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Old January 17th, 2007, 10:15 PM   #1
kavok
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Which cities have benefited significantly more from new downtown stadiums?

Which cities have benefited significantly more from new downtown stadiums?

As everyone knows, over the last 15 years or so there has been a significant building boom in new pro sports (MLB, NBA, NFL, NHL) stadiums in the downtowns of our nation’s major cities. The benefit from these stadiums can be measured in many ways, including economic “spin off” in the form of new construction, new businesses, and an improved downtown identity.

This is not meant be a discussion on whether the benefits were “worth” the costs, as that is an entirely different argument all together. Rather, please focus the discussion simply on the comparing the benefits created by stadiums in different cities, and discuss which cities “did it right,” or have received significantly more benefit from the construction of their new downtown stadiums.

Pictures are welcomed.
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Old January 17th, 2007, 10:31 PM   #2
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SAN FRANCISCO: revived the Giants as a franchise (literally turned them around); gave SF something it still another tourist attraction with its unusual bayside location. Helped promote Soma as a neighborhood and extension of downtown

DETROIT: both Tigers and Lions made a statement about the city and with events like the All Star Game (and WS) helped showcase new Detroit

ST. LOUIS: it's in the future, but new Busch Stadium is genertating still to be developed Baseball Village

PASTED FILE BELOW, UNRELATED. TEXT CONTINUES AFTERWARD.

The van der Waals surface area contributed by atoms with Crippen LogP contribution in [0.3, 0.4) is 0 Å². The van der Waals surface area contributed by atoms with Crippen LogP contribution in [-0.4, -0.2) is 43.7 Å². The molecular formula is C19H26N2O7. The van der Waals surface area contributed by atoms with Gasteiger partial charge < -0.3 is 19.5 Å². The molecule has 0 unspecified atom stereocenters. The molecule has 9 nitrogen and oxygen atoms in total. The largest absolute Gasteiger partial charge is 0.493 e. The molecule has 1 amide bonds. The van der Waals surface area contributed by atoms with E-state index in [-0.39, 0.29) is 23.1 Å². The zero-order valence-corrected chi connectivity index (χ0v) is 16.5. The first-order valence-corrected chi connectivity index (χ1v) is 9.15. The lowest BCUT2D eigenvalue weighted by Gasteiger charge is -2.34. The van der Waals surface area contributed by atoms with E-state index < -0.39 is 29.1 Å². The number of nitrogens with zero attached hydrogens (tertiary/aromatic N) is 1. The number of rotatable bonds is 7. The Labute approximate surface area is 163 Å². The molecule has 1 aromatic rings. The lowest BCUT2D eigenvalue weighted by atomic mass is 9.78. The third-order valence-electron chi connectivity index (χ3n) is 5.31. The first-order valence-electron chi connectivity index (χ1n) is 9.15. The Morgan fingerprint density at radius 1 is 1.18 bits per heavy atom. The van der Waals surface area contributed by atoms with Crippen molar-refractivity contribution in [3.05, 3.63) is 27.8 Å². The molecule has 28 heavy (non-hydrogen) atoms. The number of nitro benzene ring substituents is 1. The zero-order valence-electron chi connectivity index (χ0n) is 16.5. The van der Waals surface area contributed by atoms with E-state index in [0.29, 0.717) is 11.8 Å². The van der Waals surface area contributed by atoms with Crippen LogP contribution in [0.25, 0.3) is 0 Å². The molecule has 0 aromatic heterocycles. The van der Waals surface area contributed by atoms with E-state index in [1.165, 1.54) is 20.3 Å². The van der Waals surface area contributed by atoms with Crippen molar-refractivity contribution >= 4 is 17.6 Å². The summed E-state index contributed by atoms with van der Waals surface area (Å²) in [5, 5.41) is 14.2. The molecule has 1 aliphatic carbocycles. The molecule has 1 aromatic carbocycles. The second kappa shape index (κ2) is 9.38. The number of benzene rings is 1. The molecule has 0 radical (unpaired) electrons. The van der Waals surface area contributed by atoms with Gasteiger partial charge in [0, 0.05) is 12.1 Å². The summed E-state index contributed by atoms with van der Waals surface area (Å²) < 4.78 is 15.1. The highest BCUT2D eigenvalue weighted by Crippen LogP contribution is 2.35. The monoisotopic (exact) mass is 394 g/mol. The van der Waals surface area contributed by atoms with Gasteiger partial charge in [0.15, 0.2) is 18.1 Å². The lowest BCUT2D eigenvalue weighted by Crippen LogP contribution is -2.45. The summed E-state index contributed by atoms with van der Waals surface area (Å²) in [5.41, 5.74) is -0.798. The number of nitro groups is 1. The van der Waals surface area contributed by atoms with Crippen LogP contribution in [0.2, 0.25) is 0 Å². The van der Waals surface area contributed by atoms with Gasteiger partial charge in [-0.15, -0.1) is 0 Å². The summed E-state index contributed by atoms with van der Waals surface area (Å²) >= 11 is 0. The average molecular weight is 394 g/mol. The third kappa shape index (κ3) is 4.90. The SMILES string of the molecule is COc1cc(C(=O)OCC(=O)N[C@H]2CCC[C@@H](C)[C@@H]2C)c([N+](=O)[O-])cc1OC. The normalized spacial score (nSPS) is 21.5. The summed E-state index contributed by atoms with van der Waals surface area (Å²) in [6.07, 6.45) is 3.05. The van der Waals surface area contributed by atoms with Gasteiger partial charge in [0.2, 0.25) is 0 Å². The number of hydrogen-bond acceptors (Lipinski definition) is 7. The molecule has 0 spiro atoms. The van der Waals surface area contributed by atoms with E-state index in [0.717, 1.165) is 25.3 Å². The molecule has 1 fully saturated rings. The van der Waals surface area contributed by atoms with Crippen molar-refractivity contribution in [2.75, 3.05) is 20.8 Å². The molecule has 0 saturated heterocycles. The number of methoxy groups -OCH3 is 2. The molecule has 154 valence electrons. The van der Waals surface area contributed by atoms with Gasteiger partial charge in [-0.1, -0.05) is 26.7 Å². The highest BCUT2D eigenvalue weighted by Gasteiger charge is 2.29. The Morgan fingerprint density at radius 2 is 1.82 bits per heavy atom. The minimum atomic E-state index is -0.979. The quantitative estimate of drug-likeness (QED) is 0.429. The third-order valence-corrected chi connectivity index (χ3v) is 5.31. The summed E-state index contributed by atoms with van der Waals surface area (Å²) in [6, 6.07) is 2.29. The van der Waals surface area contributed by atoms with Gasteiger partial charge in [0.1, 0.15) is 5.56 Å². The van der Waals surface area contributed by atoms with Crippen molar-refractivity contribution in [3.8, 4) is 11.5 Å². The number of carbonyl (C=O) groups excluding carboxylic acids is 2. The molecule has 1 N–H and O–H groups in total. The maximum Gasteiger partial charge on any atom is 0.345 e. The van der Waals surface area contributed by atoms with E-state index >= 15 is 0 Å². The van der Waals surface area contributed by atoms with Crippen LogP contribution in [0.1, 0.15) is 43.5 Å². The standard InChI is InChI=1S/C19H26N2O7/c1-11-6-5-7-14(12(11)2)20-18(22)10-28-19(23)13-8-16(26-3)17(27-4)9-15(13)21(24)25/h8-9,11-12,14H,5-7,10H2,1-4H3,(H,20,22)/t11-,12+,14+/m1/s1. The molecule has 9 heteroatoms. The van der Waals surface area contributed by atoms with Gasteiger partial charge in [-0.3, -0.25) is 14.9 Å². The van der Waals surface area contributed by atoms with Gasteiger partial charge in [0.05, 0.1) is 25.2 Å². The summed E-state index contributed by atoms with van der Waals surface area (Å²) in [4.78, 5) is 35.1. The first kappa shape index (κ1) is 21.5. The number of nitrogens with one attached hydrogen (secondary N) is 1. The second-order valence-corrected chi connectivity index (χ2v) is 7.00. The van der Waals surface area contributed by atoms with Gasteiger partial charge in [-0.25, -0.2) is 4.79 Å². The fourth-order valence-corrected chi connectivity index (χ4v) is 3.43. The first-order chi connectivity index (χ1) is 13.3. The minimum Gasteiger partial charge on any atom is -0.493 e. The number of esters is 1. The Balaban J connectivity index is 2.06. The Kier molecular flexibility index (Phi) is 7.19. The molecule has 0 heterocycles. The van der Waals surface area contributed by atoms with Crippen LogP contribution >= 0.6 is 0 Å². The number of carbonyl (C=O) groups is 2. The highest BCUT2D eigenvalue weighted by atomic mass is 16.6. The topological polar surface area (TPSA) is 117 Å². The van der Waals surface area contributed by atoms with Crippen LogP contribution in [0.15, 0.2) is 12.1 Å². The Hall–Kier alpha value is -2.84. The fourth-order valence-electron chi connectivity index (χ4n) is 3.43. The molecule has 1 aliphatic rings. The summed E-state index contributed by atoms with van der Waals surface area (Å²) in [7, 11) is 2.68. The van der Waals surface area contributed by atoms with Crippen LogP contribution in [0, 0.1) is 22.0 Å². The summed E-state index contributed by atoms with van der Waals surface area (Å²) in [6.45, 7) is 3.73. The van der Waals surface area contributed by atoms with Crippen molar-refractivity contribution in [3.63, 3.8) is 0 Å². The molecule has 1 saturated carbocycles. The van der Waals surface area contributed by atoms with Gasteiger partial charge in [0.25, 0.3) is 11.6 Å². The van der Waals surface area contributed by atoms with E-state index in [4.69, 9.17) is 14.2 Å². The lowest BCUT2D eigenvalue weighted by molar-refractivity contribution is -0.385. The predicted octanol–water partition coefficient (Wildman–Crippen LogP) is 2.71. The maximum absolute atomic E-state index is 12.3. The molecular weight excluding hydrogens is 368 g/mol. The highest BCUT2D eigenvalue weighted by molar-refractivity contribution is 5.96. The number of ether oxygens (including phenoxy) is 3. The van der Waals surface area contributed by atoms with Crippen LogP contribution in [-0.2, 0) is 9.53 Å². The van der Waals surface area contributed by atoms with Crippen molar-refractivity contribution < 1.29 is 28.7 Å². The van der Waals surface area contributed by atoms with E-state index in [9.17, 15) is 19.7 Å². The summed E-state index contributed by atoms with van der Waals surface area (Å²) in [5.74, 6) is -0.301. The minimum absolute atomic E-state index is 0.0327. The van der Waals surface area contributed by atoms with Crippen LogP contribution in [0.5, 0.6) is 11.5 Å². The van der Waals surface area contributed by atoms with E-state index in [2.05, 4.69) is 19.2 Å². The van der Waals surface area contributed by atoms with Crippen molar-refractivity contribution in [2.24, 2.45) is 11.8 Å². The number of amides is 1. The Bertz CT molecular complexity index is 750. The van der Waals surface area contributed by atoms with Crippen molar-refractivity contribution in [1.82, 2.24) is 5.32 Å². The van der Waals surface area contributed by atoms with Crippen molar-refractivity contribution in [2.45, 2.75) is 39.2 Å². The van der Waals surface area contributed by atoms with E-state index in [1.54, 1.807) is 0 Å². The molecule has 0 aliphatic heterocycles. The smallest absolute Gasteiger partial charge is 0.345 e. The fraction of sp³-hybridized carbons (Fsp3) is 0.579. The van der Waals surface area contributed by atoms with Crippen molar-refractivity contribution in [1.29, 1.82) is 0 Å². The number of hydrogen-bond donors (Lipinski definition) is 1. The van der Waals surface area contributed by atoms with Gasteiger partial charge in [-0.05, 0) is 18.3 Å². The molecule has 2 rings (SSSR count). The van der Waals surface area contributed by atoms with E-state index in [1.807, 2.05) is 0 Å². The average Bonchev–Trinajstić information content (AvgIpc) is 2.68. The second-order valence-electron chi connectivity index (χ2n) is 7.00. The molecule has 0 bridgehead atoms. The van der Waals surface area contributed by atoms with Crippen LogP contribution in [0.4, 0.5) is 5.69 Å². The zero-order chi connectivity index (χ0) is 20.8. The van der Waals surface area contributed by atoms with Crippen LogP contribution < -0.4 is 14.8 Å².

SAN DIEGO: Petco serving a similiar role in SD

BALTIMORE: Camden Yards is a perfect compliment to the Inner Harbor
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Old January 17th, 2007, 10:45 PM   #3
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Adding to that Edge, you have to include Los Angeles. Staples Center is the main reason that Downtown LA has had this tremendous turnaround. Along with a few other developments (Disney Hall, Cathedral, Rail into DTLA, Traffic), Staples was the linchpin for all these Condo Towers, rehab of old building, Cleaning up Skid Row, the new parks, Convention center hotels, restaurants, everything. I think the amount of development spurred on by Staples Center easily tops 10 billion dollars in DTLA alone, and that was not a typo.
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Old January 18th, 2007, 12:15 AM   #4
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STL won a World Champion series in the brand new Busch Stadium... The Rams won big in their new "Dome"... There is a $850 million Casino and residential area under construction next to the riverfront.. and a Ballpark